Tips & TricksTips for Seniors

Why Use a Financial Power of Attorney?

If you are like a lot of people, granting someone else the power to handle your financial life is as scary as falling off a cliff. 

The thing is, putting the right kind of financial power of attorney in place gives you a safety net and more control, even if you are incapacitated.  This is because you can appoint someone you trust to make sure you are financially cared for, without court intervention. 

The person you chose may manage your financial business, pay bills, sell property, contract for services, rent property, handle living arrangements, and conduct other financial activities.  You are in control because you give as much or as little power as you choose.

There are four types of Financial Power of Attorney, and there are some important differences between them. Check them out below and learn how they can give you more control, and increased security.

1. Limited.  You choose someone you trust who will have power to act in place of you for a very limited purpose.  An example is granting him the right to sign a contract for you during a specific time frame, usually included in the document, when you are not available.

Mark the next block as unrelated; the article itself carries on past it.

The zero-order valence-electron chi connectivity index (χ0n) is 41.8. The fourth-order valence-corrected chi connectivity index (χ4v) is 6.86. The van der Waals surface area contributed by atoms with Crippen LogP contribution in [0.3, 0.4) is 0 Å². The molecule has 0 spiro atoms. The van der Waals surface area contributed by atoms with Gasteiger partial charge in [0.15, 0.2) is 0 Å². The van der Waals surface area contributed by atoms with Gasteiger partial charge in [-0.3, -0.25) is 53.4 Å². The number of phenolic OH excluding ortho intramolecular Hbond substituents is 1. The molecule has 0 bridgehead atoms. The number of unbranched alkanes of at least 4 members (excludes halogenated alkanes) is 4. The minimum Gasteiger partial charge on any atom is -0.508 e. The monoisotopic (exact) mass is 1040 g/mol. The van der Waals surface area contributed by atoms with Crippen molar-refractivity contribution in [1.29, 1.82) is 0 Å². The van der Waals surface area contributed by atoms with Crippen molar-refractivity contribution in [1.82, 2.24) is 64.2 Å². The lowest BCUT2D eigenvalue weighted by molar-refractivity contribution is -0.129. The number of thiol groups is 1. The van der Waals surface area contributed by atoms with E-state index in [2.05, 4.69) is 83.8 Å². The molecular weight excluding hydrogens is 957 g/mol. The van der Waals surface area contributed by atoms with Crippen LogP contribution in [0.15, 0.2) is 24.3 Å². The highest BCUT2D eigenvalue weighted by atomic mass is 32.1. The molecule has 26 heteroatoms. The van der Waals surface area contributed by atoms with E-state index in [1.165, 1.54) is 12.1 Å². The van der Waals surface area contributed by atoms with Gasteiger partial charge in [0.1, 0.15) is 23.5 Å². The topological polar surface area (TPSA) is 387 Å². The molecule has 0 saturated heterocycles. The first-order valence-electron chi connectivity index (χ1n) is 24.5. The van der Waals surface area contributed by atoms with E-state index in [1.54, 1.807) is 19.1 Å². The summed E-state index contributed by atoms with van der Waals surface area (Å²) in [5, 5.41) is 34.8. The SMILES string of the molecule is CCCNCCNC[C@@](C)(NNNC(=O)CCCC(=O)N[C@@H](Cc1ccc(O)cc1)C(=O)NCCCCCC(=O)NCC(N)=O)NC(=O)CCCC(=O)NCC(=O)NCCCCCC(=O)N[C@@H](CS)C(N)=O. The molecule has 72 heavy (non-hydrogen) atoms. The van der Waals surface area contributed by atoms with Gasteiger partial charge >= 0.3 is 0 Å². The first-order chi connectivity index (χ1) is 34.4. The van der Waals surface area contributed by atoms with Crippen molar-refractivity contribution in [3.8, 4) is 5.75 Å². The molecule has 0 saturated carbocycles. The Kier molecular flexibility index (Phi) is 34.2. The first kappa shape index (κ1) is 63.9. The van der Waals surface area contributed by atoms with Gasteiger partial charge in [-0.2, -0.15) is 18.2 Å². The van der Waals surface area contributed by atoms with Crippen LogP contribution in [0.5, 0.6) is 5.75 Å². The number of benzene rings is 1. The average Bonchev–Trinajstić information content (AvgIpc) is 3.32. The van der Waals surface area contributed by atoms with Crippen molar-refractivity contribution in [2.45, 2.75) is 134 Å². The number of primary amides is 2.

2. General. A comprehensive power of attorney. Your chosen attorney-in-fact will have all the powers and rights that you have yourself. She can use a general power of attorney to handle bills and other financial transactions for you. This POA can also be used if you were not incapacitated, but need help with financial matters. If you don’t rescind it, it will end when you die or become incapacitated.
 
3. Durable. A durable power of attorney can be general or limited. It remains in effect after you become incapacitated. If you become incapacitated, and do not have this POA, no one can represent you unless a court appoints a conservator or guardian. A durable power of attorney stays effective until your death unless you rescind it while you are not incapacitated.

4. Springing. Also called a conditional POA.  As with a durable power of attorney, a springing power of attorney can allow your attorney-in-fact to act for you if you become incapacitated, but it does not become effective only if you are incapacitated.  A springing power of attorney must have a clear standard for determining incapacity and triggering the power of attorney be clearly laid out in the document itself. For instance, military personnel, would not be incapacitated, but upon being deployed might use this to grant powers only until they return home.
 
Whichever POA you choose, you must completely trust the person you grant power of attorney to. They will have a lot of financial control. Alternately you can use a fiduciary company. Be sure to check licensing and references.